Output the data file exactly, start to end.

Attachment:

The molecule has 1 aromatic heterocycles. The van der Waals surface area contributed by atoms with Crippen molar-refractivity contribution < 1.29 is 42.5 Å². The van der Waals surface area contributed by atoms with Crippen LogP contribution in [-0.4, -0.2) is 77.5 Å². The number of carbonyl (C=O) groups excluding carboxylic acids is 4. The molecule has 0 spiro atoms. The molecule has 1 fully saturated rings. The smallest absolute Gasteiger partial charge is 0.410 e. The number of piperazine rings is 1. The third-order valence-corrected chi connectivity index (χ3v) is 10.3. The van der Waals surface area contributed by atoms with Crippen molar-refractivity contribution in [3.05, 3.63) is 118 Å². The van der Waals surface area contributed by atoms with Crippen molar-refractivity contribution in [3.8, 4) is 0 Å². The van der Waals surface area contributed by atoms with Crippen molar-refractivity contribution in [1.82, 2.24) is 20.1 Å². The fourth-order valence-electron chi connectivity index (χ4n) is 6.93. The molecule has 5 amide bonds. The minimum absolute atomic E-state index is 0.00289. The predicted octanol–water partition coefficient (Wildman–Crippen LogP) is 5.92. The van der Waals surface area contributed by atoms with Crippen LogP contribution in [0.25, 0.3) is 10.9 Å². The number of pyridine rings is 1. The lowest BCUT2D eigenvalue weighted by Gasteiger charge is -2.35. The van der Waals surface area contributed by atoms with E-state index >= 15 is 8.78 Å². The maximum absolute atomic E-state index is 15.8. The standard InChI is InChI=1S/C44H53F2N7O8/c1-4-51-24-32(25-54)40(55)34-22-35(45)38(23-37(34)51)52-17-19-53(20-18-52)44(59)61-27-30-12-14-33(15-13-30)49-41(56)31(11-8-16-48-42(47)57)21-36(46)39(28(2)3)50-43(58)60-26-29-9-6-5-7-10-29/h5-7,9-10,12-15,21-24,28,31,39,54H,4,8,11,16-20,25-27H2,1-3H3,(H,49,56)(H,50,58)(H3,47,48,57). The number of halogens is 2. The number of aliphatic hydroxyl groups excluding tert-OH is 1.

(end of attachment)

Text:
The molecule has 1 aromatic heterocycles. The van der Waals surface area contributed by atoms with Crippen molar-refractivity contribution < 1.29 is 42.5 Å². The van der Waals surface area contributed by atoms with Crippen LogP contribution in [-0.4, -0.2) is 77.5 Å². The number of carbonyl (C=O) groups excluding carboxylic acids is 4. The molecule has 0 spiro atoms. The molecule has 1 fully saturated rings. The smallest absolute Gasteiger partial charge is 0.410 e. The number of piperazine rings is 1. The third-order valence-corrected chi connectivity index (χ3v) is 10.3. The van der Waals surface area contributed by atoms with Crippen molar-refractivity contribution in [3.05, 3.63) is 118 Å². The van der Waals surface area contributed by atoms with Crippen molar-refractivity contribution in [3.8, 4) is 0 Å². The van der Waals surface area contributed by atoms with Crippen molar-refractivity contribution in [1.82, 2.24) is 20.1 Å². The fourth-order valence-electron chi connectivity index (χ4n) is 6.93. The molecule has 5 amide bonds. The minimum absolute atomic E-state index is 0.00289. The predicted octanol–water partition coefficient (Wildman–Crippen LogP) is 5.92. The van der Waals surface area contributed by atoms with Crippen LogP contribution in [0.25, 0.3) is 10.9 Å². The number of pyridine rings is 1. The lowest BCUT2D eigenvalue weighted by Gasteiger charge is -2.35. The van der Waals surface area contributed by atoms with E-state index >= 15 is 8.78 Å². The maximum absolute atomic E-state index is 15.8. The standard InChI is InChI=1S/C44H53F2N7O8/c1-4-51-24-32(25-54)40(55)34-22-35(45)38(23-37(34)51)52-17-19-53(20-18-52)44(59)61-27-30-12-14-33(15-13-30)49-41(56)31(11-8-16-48-42(47)57)21-36(46)39(28(2)3)50-43(58)60-26-29-9-6-5-7-10-29/h5-7,9-10,12-15,21-24,28,31,39,54H,4,8,11,16-20,25-27H2,1-3H3,(H,49,56)(H,50,58)(H3,47,48,57). The number of halogens is 2. The number of aliphatic hydroxyl groups excluding tert-OH is 1.